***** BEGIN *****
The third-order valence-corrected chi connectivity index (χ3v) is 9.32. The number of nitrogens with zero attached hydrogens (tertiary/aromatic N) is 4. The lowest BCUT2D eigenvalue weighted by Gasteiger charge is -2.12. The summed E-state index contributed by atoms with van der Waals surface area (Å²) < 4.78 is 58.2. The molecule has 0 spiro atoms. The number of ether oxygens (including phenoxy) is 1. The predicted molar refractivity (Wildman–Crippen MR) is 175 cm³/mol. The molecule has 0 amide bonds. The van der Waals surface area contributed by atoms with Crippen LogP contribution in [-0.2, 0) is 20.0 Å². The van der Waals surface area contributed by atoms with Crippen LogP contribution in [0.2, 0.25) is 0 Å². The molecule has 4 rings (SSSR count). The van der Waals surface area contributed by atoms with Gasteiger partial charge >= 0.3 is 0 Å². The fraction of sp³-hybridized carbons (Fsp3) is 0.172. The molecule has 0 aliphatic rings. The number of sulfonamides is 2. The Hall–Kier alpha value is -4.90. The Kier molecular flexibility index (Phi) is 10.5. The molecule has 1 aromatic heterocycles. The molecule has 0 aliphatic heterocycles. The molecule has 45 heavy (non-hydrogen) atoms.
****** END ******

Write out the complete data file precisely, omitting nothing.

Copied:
The third-order valence-corrected chi connectivity index (χ3v) is 9.32. The number of nitrogens with zero attached hydrogens (tertiary/aromatic N) is 4. The lowest BCUT2D eigenvalue weighted by Gasteiger charge is -2.12. The summed E-state index contributed by atoms with van der Waals surface area (Å²) < 4.78 is 58.2. The molecule has 0 spiro atoms. The number of ether oxygens (including phenoxy) is 1. The predicted molar refractivity (Wildman–Crippen MR) is 175 cm³/mol. The molecule has 0 amide bonds. The van der Waals surface area contributed by atoms with Crippen LogP contribution in [-0.2, 0) is 20.0 Å². The van der Waals surface area contributed by atoms with Crippen LogP contribution in [0.2, 0.25) is 0 Å². The molecule has 4 rings (SSSR count). The van der Waals surface area contributed by atoms with Gasteiger partial charge >= 0.3 is 0 Å². The fraction of sp³-hybridized carbons (Fsp3) is 0.172. The molecule has 0 aliphatic rings. The number of sulfonamides is 2. The Hall–Kier alpha value is -4.90. The Kier molecular flexibility index (Phi) is 10.5. The molecule has 1 aromatic heterocycles. The molecule has 0 aliphatic heterocycles. The molecule has 45 heavy (non-hydrogen) atoms.